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At least 17,000 Android apps build a permanent archive of all your online activities and use that information for advertising purposes. The apps keep the archive, even if you indicate that the information has to be forgotten. This is shown by new research into the way in which Android apps track users’ behaviour.

New research from the International Computer Science Institute (ICSI) in California shows that the app uses your Advertising ID. In addition, they use various other identifiers that can be used for personalised advertisements and their specific targeting. In this way, the apps build extensive archives with the online activity of a user, even if the user does not give permission for it.

Violate tracking rules

That’s what the CNet site reports based on the ICSI’s investigation. This suggests that the apps are violating Google’s policy on tracking users. Google requires developers and advertisers not to link the Advertising ID to information that can be linked to a person. Also, developers should not link that ID to device information such as the Android ID, IMEI, SSAID or the MAC address.

Google also requires developers to be able to choose not to be followed at all in advertising. But the research institute now states that developers are massively ignoring these rules. A total of 17,000 Android apps were found that not only use the Advertising ID, but also other identifiers. By linking these elements together, developers can build a comprehensive overview of a user’s recent online activity.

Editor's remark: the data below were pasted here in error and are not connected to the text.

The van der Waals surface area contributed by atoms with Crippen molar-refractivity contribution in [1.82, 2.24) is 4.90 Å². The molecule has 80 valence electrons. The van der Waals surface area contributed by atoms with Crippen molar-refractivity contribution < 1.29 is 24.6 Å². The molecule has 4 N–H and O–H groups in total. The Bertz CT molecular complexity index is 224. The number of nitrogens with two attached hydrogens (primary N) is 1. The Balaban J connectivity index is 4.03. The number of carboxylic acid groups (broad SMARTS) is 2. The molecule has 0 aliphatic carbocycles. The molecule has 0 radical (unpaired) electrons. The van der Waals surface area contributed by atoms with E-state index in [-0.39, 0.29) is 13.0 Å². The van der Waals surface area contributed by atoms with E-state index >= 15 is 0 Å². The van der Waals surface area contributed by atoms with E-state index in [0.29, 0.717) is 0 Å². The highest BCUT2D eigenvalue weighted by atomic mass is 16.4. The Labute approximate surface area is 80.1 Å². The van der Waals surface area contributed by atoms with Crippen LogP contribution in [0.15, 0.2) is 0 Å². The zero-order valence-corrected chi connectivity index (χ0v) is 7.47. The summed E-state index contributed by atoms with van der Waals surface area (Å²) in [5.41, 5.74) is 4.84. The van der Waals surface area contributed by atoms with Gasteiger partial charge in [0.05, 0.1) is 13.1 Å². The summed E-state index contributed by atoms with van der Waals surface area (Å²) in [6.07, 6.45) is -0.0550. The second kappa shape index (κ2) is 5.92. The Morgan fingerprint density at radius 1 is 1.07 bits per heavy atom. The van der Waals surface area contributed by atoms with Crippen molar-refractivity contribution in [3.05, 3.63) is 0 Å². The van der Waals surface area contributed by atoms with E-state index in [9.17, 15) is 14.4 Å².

Highly popular apps

As a result, even if a user chooses to be forgotten, or to reset his ad profile, that will be ignored. The ICSI reports twenty very popular apps that violate Google policies and have all been downloaded more than 100 million times. Some of them have even been downloaded more than a billion times.

The apps that are included include Clean Master, which has been downloaded more than 1 billion times, as well as Angry Birds Classic, Audible and Subway Surfers. Flipboard was also on the list, but its developers informed CNet that the app does not use the Android ID to target ads.

Difficult to check

The researchers argue that it is particularly problematic for Google to provide the user with all kinds of privacy tools, but that the company then does not impose them. Google provides users with the necessary privacy tools, but does nothing else, because it only has control over the Advertising ID. The problem is that in the vast majority of cases more identifiers are used by apps, they conclude.

The institute has reported the problems to Google, but has not yet received a response. However, the tech giant informs CNet that in some cases action has been taken, and that the company takes the problems very seriously. By the way, developers like Rovio (from Angry Birds) and Cheetah Mobiel (from Clean Master) also state that they comply with all Google rules.

This news article was automatically translated from Dutch to give Techzine.eu a head start. All news articles after September 1, 2019 are written in native English and NOT translated. All our background stories are written in native English as well. For more information read our launch article.